One of his last public acts was the founding of a Grammar School at Kirkby Stephen, November 9th, 1566 ; and the terms of its foundation are of curious interest:

"The parsonage house on the east side of the church-yard to be for a schoolmaster, who is to have £12 yearly as his hire and wages. He shall read to the scholars no corrupt or reprobate book or works set forth at any time contrary to the determination of the universal Catholic Church. Every morning and evening, at 6 o'clock, they shall go to the Church and repair unto the Chapel or quire where I have made or set a tomb, and there sing one of these Psalms : 103, 136, 145, 46, III, 61, 24, 30, 90, 96, 100, 51, 84, 86, 45. He shall read to them the Ten Commandments in Latin, and Cato, Tully's Offices, De Amicitia and Senectute, Sallust, Vergil, Terence. One of the poorest born in Kirkby Stephen to be usher with 26s. 8d. yearly. Two scholars to be sent to Oxford or Cambridge with £3 6s. 8d. each year for seven years. Payments to be made out of the tithes of the tithe sheaves and corn of the town fields and territories of Kirkby Stephen and Winton.”

His will, made July 18th, 1568, ran as follows:

“I, Thomas Wharton, Knight, Lord Wharton, make my last will and testament in manner and form following: First, thanks be given to Almighty God, being whole of body and in perfect mind and memory, do call to my remembrance how dangerous a thing it is, in the hour of death, to be troubled with the disposition of worldly things and transitory vanities. I do first humbly give my soul to Almighty God, and desire the Blessed Virgin Mary and all the holy company of Heaven and in earth to pray for me; and my body to be buried in the parish church of Healaugh in the queare (quoir) there."

He provides for the payment of his debts; his dear and well-beloved wife to occupy and enjoy the manors, lands, and tenements in Healaugh, Sinningthwaithe, and Catterton, with the rectory and tithes there, and after her decease to Sir Thomas Wharton and Philip, his son. Various sums to different persons named, and residue to his wife. Witnesses : Anne Wharton, Thomas Wharton. Proved April 7th, 1570. Administration to Dame Anne Wharton and Mr. Robert Bowes.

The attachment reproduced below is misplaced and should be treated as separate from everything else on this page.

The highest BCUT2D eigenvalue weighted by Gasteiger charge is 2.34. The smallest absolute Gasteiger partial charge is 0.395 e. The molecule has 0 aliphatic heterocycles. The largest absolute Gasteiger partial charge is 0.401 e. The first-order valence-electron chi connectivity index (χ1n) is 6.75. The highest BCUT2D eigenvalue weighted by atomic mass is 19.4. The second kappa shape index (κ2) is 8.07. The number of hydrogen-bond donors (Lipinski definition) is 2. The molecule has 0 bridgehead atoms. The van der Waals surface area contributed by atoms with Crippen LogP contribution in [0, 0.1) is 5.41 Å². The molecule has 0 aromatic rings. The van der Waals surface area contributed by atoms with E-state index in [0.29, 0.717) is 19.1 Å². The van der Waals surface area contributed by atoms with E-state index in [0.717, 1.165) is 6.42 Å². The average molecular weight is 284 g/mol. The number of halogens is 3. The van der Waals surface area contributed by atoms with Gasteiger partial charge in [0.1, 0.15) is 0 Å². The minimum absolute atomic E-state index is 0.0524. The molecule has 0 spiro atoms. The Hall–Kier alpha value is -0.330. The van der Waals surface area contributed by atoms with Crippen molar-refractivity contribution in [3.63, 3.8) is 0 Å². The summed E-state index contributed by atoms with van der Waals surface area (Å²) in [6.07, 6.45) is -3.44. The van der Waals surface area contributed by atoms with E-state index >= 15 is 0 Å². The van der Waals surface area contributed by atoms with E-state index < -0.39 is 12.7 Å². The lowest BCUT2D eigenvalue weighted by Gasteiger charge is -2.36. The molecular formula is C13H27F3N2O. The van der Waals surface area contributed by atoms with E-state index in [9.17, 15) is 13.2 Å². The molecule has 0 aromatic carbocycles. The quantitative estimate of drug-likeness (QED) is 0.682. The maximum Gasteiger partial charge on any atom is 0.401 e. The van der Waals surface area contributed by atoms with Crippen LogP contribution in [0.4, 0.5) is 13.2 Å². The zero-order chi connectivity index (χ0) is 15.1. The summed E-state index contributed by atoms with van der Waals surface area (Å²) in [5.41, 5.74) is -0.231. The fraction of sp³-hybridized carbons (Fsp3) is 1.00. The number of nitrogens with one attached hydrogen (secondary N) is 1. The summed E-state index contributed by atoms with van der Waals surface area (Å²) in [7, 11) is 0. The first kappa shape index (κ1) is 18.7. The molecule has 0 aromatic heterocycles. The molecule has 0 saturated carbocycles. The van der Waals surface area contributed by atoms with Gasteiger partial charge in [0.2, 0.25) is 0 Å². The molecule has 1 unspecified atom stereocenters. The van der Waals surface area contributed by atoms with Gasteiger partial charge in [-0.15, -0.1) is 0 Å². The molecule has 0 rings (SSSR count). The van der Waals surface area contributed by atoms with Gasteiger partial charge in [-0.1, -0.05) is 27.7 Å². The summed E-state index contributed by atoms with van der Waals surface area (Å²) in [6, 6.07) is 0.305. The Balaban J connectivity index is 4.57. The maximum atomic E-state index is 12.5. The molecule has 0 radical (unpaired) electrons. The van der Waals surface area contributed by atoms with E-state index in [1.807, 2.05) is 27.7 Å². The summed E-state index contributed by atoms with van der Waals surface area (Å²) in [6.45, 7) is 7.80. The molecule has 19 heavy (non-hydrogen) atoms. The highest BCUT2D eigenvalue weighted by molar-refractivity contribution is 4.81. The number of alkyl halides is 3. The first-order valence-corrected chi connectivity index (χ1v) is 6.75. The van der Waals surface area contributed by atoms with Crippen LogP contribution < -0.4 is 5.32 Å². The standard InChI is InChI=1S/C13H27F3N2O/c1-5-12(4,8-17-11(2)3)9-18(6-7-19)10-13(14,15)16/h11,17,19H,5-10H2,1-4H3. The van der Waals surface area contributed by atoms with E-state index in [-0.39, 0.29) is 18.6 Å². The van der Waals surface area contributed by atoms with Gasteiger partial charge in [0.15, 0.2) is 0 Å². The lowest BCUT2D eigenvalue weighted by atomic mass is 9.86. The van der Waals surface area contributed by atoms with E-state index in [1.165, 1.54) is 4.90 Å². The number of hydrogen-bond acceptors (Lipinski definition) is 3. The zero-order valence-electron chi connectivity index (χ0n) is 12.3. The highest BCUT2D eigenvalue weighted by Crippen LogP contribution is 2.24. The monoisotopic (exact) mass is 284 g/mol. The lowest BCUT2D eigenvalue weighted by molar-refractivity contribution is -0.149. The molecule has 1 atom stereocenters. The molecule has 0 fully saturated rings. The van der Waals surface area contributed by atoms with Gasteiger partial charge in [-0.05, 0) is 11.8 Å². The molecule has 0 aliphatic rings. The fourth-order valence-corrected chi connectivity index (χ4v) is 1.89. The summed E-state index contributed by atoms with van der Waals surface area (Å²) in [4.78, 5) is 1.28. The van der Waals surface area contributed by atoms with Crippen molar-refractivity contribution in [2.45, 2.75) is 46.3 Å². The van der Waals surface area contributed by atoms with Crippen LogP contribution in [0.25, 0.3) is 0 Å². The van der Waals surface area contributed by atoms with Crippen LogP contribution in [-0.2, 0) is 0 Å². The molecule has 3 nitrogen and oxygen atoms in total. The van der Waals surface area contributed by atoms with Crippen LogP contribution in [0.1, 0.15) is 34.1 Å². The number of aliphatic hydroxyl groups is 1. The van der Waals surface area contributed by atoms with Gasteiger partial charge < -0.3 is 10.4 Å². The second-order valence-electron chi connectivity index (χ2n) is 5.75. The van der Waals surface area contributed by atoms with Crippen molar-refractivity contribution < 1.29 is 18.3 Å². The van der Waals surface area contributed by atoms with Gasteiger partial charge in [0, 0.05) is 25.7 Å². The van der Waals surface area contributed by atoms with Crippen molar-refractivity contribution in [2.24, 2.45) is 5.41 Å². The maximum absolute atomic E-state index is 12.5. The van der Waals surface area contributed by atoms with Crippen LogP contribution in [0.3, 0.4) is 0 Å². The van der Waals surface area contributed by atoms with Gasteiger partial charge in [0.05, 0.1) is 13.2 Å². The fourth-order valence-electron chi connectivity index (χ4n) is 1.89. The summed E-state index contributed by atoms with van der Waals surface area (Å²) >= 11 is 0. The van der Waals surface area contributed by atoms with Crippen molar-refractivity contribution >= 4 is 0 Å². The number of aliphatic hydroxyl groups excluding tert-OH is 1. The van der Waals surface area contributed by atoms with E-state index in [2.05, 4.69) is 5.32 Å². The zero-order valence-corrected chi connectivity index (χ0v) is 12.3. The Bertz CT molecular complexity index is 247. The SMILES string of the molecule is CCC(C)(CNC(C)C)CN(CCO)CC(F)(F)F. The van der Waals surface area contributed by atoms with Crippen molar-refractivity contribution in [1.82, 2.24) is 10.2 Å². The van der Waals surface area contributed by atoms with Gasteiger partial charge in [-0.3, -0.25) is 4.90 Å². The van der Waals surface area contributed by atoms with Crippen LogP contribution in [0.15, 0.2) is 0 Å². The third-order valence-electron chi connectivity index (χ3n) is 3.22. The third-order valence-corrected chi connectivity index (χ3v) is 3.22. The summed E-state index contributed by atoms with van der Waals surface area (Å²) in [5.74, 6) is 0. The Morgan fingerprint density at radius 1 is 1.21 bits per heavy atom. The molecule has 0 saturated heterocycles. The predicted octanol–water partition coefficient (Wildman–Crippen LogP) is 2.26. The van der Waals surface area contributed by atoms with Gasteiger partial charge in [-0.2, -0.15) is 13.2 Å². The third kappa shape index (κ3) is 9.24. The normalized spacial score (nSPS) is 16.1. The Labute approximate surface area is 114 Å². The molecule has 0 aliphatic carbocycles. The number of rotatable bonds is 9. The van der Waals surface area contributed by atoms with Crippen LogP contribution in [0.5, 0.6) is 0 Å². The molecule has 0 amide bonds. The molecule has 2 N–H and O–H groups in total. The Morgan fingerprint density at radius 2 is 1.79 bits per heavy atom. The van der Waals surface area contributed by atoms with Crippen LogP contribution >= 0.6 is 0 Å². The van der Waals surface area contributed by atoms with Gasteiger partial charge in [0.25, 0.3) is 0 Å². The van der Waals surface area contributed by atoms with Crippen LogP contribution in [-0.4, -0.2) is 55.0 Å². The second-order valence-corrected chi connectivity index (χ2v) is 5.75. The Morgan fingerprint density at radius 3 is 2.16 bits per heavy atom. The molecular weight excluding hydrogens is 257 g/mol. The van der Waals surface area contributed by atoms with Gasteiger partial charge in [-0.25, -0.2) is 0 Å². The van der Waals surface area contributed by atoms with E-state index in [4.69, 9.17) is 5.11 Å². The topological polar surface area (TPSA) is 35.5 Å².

About a month after making his will he died at Healaugh Hall, August 24th, having lived in five reigns, and his body was conducted in the midst of an imposing procession from the Hall to the Parish Church, and laid in its final resting place there, September 22nd, 1568.

A monument of Derbyshire marble marks the place of his interment. It is a fine altar-tomb, bearing the effigies of Lord Wharton and his two wives, and having the following inscriptions (in Latin):

(Round the upper edge.)

“Lo, this one tomb covers the three bodies of Thomas Wharton, his wife Eleanor and Anne. Living, I was joined with them in the bridal chamber and dying in the grave. Grant, O Christ, that with them I may be joined in the heights of Heaven."

(On the east end.)

“ The House of Wharton gives me my birth,

My victorious right hand my honours,
And I govern three northern boundaries of the kingdom.
Two wives have I: Eleanor Stapleton blesses my youth with

children; Anne, of the famous stock of Shrewsbury, cherishes
my age.
Two knights my sons ; Anne of Sussex makes Thomas a father ;

Henry died without children.
Two also my daughters; Joan wife to William Pentelon, Agness

second wife to Richard Musgrave." A cenotaph in sandstone of a similar form stands in the Wharton Chapel of the Parish Church of